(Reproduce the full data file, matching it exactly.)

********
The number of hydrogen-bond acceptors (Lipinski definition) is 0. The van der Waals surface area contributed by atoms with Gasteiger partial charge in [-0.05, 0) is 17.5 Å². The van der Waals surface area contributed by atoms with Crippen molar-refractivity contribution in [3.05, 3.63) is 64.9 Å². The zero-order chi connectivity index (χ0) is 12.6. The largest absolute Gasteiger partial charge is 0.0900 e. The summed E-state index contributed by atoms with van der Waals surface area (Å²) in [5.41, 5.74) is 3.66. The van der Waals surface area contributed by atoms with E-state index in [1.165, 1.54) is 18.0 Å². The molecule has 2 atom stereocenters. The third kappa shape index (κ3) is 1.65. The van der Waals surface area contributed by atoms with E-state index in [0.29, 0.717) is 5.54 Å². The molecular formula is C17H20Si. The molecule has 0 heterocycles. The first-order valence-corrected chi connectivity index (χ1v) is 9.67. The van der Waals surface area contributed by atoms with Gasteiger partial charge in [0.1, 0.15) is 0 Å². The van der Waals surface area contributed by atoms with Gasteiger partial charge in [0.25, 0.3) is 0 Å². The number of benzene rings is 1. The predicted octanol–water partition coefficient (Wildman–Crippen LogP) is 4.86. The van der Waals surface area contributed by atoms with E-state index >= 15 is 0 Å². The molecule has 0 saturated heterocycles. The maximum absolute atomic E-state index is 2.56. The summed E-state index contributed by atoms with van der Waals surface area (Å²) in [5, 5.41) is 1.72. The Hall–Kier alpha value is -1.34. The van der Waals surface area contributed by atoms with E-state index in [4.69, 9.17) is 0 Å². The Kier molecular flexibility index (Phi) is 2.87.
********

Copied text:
The number of hydrogen-bond acceptors (Lipinski definition) is 0. The van der Waals surface area contributed by atoms with Gasteiger partial charge in [-0.05, 0) is 17.5 Å². The van der Waals surface area contributed by atoms with Crippen molar-refractivity contribution in [3.05, 3.63) is 64.9 Å². The zero-order chi connectivity index (χ0) is 12.6. The largest absolute Gasteiger partial charge is 0.0900 e. The summed E-state index contributed by atoms with van der Waals surface area (Å²) in [5.41, 5.74) is 3.66. The van der Waals surface area contributed by atoms with E-state index in [1.165, 1.54) is 18.0 Å². The molecule has 2 atom stereocenters. The third kappa shape index (κ3) is 1.65. The van der Waals surface area contributed by atoms with E-state index in [0.29, 0.717) is 5.54 Å². The molecular formula is C17H20Si. The molecule has 0 heterocycles. The first-order valence-corrected chi connectivity index (χ1v) is 9.67. The van der Waals surface area contributed by atoms with Gasteiger partial charge in [0.1, 0.15) is 0 Å². The van der Waals surface area contributed by atoms with Gasteiger partial charge in [0.25, 0.3) is 0 Å². The number of benzene rings is 1. The predicted octanol–water partition coefficient (Wildman–Crippen LogP) is 4.86. The van der Waals surface area contributed by atoms with E-state index >= 15 is 0 Å². The molecule has 0 saturated heterocycles. The maximum absolute atomic E-state index is 2.56. The summed E-state index contributed by atoms with van der Waals surface area (Å²) in [5, 5.41) is 1.72. The Hall–Kier alpha value is -1.34. The van der Waals surface area contributed by atoms with E-state index in [4.69, 9.17) is 0 Å². The Kier molecular flexibility index (Phi) is 2.87.